SEA Games: Singapore's Schooling clinches gold in 100m butterfly, sets new Games record

The Olympic champion became the first athlete to clock below 52s in the Games history.

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Joseph Schooling Reuters

Olympic 100m butterfly champion Joseph Schooling clinched gold in his favourite event at the 2017 SEA Games on Wednesday (Aug 23), as reported by Channel News Asia.

The 22-year-old clocked 51.38s ahead of Indonesia's TriadyFauziSidiq and Glenn Victor Sutanto. It is the same event in which he won an Olympic gold medal in a record time of 50.39s at Rio 2016.

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Wednesday's performance makes Joseph Schooling the first to time below 52s in SEA Games history, even though he clocked slower than the 50.83s at last month's FINA World Championships.

This is Schooling's third gold at this year's SEA Games, after he set a new Games record in 50m butterfly and led a team of four in 100m freestyle.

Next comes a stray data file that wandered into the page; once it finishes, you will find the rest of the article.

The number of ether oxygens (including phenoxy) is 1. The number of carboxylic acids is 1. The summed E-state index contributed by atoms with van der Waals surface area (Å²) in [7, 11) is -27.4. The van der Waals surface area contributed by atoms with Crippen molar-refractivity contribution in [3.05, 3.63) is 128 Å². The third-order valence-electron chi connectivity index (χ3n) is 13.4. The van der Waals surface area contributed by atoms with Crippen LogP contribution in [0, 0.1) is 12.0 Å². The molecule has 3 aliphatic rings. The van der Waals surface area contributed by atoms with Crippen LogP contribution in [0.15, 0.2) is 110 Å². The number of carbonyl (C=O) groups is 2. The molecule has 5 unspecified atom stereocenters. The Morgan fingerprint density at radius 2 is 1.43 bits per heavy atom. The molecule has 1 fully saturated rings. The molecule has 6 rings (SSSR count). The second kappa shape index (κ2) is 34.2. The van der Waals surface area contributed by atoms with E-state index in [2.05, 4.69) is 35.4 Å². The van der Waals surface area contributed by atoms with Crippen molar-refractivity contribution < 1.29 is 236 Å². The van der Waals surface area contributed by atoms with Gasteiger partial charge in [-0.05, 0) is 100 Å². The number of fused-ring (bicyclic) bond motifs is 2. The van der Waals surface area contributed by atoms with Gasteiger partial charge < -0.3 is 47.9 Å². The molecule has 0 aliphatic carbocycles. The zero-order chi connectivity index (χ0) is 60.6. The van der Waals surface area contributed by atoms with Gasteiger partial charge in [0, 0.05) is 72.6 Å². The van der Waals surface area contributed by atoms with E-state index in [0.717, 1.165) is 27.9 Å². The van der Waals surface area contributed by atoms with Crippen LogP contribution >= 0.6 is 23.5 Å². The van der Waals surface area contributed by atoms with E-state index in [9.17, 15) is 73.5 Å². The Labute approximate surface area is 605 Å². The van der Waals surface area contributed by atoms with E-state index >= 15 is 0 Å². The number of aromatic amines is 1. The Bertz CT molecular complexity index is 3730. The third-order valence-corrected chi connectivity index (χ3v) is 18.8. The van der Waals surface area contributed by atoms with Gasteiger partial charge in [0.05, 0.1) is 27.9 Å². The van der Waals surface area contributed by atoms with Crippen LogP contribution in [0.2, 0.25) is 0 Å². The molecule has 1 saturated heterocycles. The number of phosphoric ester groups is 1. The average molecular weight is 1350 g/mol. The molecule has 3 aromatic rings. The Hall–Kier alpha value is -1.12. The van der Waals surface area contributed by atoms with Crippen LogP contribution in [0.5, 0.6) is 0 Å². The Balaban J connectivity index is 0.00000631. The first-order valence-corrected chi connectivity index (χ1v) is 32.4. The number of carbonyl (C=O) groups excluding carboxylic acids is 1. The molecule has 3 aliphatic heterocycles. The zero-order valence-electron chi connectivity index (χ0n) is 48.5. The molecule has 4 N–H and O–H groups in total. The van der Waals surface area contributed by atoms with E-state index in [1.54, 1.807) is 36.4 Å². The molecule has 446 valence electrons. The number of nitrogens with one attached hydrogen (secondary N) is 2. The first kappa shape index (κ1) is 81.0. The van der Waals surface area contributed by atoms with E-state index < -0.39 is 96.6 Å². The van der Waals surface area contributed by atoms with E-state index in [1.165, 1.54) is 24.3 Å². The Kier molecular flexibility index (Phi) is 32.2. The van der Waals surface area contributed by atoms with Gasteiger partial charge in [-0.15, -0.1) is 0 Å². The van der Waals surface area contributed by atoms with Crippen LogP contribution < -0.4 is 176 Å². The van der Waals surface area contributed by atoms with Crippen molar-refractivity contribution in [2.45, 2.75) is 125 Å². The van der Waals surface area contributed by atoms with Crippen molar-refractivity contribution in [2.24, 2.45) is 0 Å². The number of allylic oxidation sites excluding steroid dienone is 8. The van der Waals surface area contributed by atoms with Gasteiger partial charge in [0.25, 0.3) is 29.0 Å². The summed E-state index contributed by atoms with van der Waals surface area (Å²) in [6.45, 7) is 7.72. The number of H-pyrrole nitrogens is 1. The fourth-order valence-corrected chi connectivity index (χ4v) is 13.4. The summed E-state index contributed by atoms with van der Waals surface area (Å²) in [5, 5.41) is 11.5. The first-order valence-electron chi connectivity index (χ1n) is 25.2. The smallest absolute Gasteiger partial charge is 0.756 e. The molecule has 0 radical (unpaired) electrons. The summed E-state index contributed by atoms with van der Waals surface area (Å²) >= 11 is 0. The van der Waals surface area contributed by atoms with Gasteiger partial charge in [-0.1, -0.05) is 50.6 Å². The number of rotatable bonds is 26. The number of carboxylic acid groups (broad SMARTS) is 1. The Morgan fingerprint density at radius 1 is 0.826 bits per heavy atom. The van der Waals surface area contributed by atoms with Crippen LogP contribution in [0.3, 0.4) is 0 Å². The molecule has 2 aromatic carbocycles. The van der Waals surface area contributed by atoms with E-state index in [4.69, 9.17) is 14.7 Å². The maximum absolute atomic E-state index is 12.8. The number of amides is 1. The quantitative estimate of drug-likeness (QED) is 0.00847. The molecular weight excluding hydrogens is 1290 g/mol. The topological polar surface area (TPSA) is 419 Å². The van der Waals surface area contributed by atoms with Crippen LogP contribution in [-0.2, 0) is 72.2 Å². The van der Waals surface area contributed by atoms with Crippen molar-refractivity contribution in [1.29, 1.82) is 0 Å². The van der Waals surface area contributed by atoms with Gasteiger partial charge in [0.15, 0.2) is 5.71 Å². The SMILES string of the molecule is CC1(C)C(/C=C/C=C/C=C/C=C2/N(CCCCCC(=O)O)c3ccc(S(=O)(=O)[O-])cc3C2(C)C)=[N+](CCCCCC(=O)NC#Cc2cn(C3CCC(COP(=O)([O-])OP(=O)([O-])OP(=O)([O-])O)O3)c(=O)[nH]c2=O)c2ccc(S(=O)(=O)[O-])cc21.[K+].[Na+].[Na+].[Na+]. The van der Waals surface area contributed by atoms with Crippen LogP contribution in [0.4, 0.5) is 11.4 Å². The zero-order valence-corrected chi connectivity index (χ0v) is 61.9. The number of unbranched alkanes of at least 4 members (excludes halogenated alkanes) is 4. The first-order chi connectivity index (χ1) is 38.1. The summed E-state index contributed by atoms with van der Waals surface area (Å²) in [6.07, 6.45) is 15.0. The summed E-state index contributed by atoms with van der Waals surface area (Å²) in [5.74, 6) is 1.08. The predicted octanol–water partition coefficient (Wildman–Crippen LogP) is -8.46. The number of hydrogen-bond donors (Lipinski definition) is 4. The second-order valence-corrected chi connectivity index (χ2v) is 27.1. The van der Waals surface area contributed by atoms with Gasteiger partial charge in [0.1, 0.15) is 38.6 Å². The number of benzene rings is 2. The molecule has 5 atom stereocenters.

Schooling admitted after the race at Kuala Lumpur's National Aquatics Centre that he was not expecting to set his best times at the Games, according to Yahoo News Singapore.

"Once you get into that cruise control mindset, things can deteriorate pretty quickly. I'm halfway through my events. I got a double tomorrow (the 100m freestyle and a relay) and one more medley relay on Saturday," said the 22-year-old.

"Coming into this meet wasn't really all about times. It was about the effort I could give, and kind of mentoring the younger kids and being a good role model to them," he explained.

"It was not the best time but I'm happy with the effort that I gave. The result, I couldn't ask for anything better."

While he has been widely expected to win all his events in record times, Schooling said there was no such thing as taking things easy when it comes to races.

Schooling also affirmed the importance of participating at a regional meet like the SEA Games.

"Every opportunity I can bring pride and glory to my country, I'm going to take that opportunity... The crowd is very enthusiastic, very patriotic. So of course I'd love to come out here and perform, not only in front of my home fans but for (everyone)," he told one reporter who asked why an Olympic champion was still competing at the SEA Games.

"It's a nice mix of everyone coming together. It brings me a lot of happiness."